Anthropology class takes UNC students to the dogs

Christy Kuesel, The Herald Sun

UNC Chapel Hill students attend a summer anthropology class titled "Canine Cultures," taught by associate professor Margaret Wiener. Pictured is rising senior Avery Mavroudis greeting a dog from UNC PAWS. Photo by Johnny Andrews, courtesy of UNC Chapel Hill

“Man’s best friend” refers to dogs of all shapes and sizes, but most dogs aren’t man’s friends. They’re not even pets.

Professor Margaret Wiener’s course “Canine Cultures,” taught during UNC-Chapel Hill’s “Maymester,” explored the dog-human relationship.

“What sociocultural anthropology is about is making the strange familiar and the familiar strange,” Wiener said. “I can’t think of anything more familiar than the dog.”

Sociocultural anthropology combines social and cultural anthropology, studying the norms and values of societies.

Wiener said people have two common misconceptions about dogs: that all dogs are pets and that all dogs belong to breeds.

The majority of the world’s dogs are not pets, but free-roaming dogs, like one that stayed with a family Wiener lived with while doing field work in Indonesia.

The dog came home every night, but mostly spent his days on the streets. Residents saw the dogs there as guardians, and it was the dogs’ job to recognize who belonged in the community.

“They aren’t seen as a source of emotional satisfaction,” Wiener said.

Most dogs are not purebreds. Although people tend to identify dogs by breed, the free-roaming dogs Wiener described defied easy labels.

“The assumption is that dogs are naturally in breeds and sometimes they get messed up,” Wiener said. Although some biologists say village dogs around the world tend to resemble one another, Wiener disagrees.

The human-dog relationship can be traced back at least 15,000 years. Wiener said dogs were not just the first domesticated animal, but the first domesticated species – beating any plant species.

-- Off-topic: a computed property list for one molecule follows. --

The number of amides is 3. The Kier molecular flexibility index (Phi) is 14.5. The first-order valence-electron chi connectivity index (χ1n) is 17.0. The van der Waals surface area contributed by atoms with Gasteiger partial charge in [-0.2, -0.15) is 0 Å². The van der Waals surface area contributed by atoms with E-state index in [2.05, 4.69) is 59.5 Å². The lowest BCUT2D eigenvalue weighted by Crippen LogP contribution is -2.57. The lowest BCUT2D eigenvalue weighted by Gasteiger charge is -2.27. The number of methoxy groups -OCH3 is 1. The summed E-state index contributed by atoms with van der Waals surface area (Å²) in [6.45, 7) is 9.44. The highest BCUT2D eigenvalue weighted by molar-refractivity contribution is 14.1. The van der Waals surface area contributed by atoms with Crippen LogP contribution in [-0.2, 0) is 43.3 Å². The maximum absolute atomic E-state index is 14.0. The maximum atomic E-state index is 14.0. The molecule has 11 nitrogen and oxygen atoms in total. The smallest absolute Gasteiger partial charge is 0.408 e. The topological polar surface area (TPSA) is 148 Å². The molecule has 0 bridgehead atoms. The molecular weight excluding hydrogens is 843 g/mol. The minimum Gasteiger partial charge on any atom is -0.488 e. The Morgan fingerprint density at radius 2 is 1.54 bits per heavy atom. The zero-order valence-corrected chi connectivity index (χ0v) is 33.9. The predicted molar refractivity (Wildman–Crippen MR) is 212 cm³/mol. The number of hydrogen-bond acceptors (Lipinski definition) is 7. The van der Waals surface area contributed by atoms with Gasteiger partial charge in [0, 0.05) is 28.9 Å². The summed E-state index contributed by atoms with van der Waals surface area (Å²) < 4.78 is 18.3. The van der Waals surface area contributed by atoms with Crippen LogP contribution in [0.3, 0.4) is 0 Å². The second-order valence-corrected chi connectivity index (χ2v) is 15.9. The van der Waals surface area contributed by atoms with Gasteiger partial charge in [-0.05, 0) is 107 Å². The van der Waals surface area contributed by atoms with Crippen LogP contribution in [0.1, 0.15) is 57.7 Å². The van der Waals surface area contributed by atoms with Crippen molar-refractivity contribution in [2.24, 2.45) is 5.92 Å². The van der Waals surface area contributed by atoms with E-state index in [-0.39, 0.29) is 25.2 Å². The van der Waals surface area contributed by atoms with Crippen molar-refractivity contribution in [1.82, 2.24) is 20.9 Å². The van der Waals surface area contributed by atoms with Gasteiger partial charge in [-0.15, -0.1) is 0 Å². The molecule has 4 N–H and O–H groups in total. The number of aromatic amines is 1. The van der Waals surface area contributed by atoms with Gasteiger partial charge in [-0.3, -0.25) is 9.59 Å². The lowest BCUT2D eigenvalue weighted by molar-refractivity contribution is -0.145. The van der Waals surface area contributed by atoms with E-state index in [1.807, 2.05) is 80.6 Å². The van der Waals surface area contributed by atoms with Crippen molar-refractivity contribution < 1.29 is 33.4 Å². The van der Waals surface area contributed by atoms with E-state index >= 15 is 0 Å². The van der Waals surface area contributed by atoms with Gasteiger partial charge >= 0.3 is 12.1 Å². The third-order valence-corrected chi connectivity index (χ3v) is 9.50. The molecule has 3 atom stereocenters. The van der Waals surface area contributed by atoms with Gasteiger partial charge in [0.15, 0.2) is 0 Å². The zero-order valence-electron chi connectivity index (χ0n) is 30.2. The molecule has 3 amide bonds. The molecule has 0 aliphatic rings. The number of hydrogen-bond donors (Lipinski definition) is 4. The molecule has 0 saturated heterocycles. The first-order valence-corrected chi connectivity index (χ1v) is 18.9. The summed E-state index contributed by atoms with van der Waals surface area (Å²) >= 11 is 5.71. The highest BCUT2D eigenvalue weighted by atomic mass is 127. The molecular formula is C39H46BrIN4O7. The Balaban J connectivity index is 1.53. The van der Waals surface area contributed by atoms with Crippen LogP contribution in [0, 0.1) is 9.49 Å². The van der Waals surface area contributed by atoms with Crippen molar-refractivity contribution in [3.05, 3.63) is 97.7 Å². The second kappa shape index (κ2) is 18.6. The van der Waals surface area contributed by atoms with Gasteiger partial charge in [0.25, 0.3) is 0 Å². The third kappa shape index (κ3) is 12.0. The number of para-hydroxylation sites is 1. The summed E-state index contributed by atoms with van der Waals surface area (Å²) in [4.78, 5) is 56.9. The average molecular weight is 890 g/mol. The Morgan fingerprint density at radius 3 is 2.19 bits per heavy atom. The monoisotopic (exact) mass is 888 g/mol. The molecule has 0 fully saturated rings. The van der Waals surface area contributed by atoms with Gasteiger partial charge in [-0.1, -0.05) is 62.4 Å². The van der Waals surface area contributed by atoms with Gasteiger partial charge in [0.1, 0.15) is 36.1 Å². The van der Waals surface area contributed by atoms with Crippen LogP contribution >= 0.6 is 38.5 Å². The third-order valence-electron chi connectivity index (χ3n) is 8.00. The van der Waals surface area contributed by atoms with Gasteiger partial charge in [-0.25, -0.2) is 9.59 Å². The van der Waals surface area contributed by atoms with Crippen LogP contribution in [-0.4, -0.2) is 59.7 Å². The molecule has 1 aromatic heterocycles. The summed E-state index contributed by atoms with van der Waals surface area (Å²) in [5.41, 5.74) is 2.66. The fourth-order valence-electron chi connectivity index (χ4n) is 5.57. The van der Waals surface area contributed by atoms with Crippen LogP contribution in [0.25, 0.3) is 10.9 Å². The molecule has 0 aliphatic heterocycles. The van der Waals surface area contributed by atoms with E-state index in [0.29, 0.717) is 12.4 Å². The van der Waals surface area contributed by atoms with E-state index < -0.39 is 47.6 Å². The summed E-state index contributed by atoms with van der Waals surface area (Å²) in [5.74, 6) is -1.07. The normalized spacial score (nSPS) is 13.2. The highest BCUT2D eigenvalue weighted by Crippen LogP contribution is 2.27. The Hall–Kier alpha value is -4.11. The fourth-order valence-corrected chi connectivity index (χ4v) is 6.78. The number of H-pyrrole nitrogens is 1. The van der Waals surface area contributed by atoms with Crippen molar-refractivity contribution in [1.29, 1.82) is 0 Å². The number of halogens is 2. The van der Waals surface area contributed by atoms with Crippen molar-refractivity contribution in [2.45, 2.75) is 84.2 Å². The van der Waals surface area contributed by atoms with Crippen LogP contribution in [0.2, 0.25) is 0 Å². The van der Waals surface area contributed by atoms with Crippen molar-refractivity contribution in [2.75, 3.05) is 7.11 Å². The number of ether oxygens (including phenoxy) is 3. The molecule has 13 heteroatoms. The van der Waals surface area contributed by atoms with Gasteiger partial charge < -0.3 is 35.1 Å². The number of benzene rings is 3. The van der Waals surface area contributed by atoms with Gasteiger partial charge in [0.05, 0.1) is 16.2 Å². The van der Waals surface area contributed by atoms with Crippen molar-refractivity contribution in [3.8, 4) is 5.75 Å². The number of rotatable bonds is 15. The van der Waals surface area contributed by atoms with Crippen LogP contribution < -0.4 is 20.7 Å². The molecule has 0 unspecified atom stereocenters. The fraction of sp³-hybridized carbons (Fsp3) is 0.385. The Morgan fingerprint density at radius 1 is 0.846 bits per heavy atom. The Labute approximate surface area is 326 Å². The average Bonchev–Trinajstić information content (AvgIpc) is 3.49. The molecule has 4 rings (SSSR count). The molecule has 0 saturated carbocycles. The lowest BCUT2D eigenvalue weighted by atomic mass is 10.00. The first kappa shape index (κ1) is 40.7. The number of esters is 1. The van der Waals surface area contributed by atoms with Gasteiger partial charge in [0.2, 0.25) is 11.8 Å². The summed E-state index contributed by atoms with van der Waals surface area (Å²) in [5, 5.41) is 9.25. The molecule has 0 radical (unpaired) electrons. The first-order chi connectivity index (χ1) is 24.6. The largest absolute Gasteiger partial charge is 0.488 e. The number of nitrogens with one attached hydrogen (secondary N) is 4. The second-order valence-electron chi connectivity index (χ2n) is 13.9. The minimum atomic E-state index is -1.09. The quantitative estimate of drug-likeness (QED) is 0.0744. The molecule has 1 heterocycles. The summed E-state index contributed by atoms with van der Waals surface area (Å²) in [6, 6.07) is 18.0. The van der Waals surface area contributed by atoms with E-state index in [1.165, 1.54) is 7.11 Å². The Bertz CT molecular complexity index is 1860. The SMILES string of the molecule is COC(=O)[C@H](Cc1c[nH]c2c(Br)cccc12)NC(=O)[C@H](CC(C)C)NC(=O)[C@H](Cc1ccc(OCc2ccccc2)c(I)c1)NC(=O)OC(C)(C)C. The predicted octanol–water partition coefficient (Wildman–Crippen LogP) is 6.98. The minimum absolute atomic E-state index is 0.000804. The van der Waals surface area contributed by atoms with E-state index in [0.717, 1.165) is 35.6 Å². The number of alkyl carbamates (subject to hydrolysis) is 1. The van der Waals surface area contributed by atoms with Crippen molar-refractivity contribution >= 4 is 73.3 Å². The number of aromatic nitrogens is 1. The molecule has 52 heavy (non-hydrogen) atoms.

Scientists have only begun to study the human-dog relationship, however.

“Scientists who studied animals didn’t really see dogs as natural,” Wiener said. “They’ve been a part of human life for so long that they didn’t seem interesting.”

Anthropologists tend to focus on animals entirely from a human point of view, instead of looking at how animals see the world. Recent research by scientists like Alexandra Horowitz changed this model, focusing on how animals interact with their surroundings.

Maymester is a three-week session where students can take a course for three hours a day. Students in “Canine Cultures” used the tools of anthropology, as well as went on field trips to places like the Orange County Animal Services Department, where some did research.

Avery Mavroudis looked at why people adopt dogs such as the behavior or appearance of animals. She saw perceptions of certain breeds influence adoption rates. Dogs that look like pit bulls, for example, get adopted less than dogs that look like golden retrievers.

“I got to learn a lot about shelter dog life, and it really just opened my eyes,” Mavroudis said.

“The biggest thing I learned was that we throw our human emotions onto animals,” she said. She learned to step back and avoid looking at animals from a human-centric point of view.

Wiener taught her students the basic method of sociocultural anthropologists, participant observation in which “questions emerge from what we’re hearing and doing and saying.”

Students completed a variety of assignments, like writing up observations of human-dog interactions, watching documentaries about dogs and visiting the Ackland Museum of Art to analyze a 17th century Dutch painting of dogs.

The end goal of the class was an ethnography, or a scientific description of a way of life, centering on the field research students had completed on human-dog interactions.

Human and canine representatives from UNC PAWS, an emotional support dog program pairing dogs with clients as therapy for mental illnesses, and Eyes Ears Nose and Paws, a program pairing assistance dogs with individuals with disabilities, visited the class.

Public safety officer Ray Rodriguez and his dog, Franklin, also visited the class. Franklin is trained to help alleviate stress and assist in crisis response.

Mavroudis, a rising senior, said the class helped her become a better student, researcher and anthropologist, even though she majors in statistics. She said she would consider doing graduate work in anthropology, even though “Canine Cultures” is the only anthropology course she has taken at UNC.

“I didn’t think a class about dogs would teach me as much as it did,” Mavroudis said.

The class included students from a variety of majors, so Wiener focused teaching anthropology to students who did not know what the field is.

Wiener decided to focus on dogs because of the large amount of scientific literature on them. Although cats are also pets, scientists have studied them less, and cats have not been domesticated for as long as dogs.

Wiener plans to teach the course again.

She and Mavroudis have dogs of their own, just like many of the students in the class. Wiener has a Coton de Tulear named Mojo and Mavroudis has a Shih Tzu named Hennessy.

“He’s my bestie,” Mavroudis said.

 

Christy Kuesel writes for The Herald Sun, where this article originally ran.